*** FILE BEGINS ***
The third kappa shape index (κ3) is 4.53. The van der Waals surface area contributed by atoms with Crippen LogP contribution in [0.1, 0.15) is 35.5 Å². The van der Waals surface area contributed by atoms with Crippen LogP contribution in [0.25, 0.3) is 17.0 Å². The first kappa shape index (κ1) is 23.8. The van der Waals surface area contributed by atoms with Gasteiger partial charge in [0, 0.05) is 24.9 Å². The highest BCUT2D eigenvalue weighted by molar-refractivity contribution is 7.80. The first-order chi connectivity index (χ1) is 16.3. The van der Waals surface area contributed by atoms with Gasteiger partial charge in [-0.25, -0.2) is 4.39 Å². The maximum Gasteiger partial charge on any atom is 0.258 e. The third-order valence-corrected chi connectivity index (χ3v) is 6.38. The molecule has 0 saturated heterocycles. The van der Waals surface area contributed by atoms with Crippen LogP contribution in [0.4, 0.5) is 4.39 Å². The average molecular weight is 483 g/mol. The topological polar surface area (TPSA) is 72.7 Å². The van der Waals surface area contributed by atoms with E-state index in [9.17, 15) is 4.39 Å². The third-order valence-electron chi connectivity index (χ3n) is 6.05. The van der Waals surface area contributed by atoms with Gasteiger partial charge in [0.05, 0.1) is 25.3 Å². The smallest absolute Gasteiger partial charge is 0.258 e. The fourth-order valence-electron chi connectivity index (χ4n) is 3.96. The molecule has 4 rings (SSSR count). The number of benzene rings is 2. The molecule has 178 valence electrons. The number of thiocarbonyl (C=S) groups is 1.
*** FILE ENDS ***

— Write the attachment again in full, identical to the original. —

The third kappa shape index (κ3) is 4.53. The van der Waals surface area contributed by atoms with Crippen LogP contribution in [0.1, 0.15) is 35.5 Å². The van der Waals surface area contributed by atoms with Crippen LogP contribution in [0.25, 0.3) is 17.0 Å². The first kappa shape index (κ1) is 23.8. The van der Waals surface area contributed by atoms with Gasteiger partial charge in [0, 0.05) is 24.9 Å². The highest BCUT2D eigenvalue weighted by molar-refractivity contribution is 7.80. The first-order chi connectivity index (χ1) is 16.3. The van der Waals surface area contributed by atoms with Gasteiger partial charge in [-0.25, -0.2) is 4.39 Å². The maximum Gasteiger partial charge on any atom is 0.258 e. The third-order valence-corrected chi connectivity index (χ3v) is 6.38. The molecule has 0 saturated heterocycles. The van der Waals surface area contributed by atoms with Crippen LogP contribution in [0.4, 0.5) is 4.39 Å². The average molecular weight is 483 g/mol. The topological polar surface area (TPSA) is 72.7 Å². The van der Waals surface area contributed by atoms with E-state index in [9.17, 15) is 4.39 Å². The third-order valence-electron chi connectivity index (χ3n) is 6.05. The van der Waals surface area contributed by atoms with Gasteiger partial charge in [0.05, 0.1) is 25.3 Å². The smallest absolute Gasteiger partial charge is 0.258 e. The fourth-order valence-electron chi connectivity index (χ4n) is 3.96. The molecule has 4 rings (SSSR count). The number of benzene rings is 2. The molecule has 178 valence electrons. The number of thiocarbonyl (C=S) groups is 1.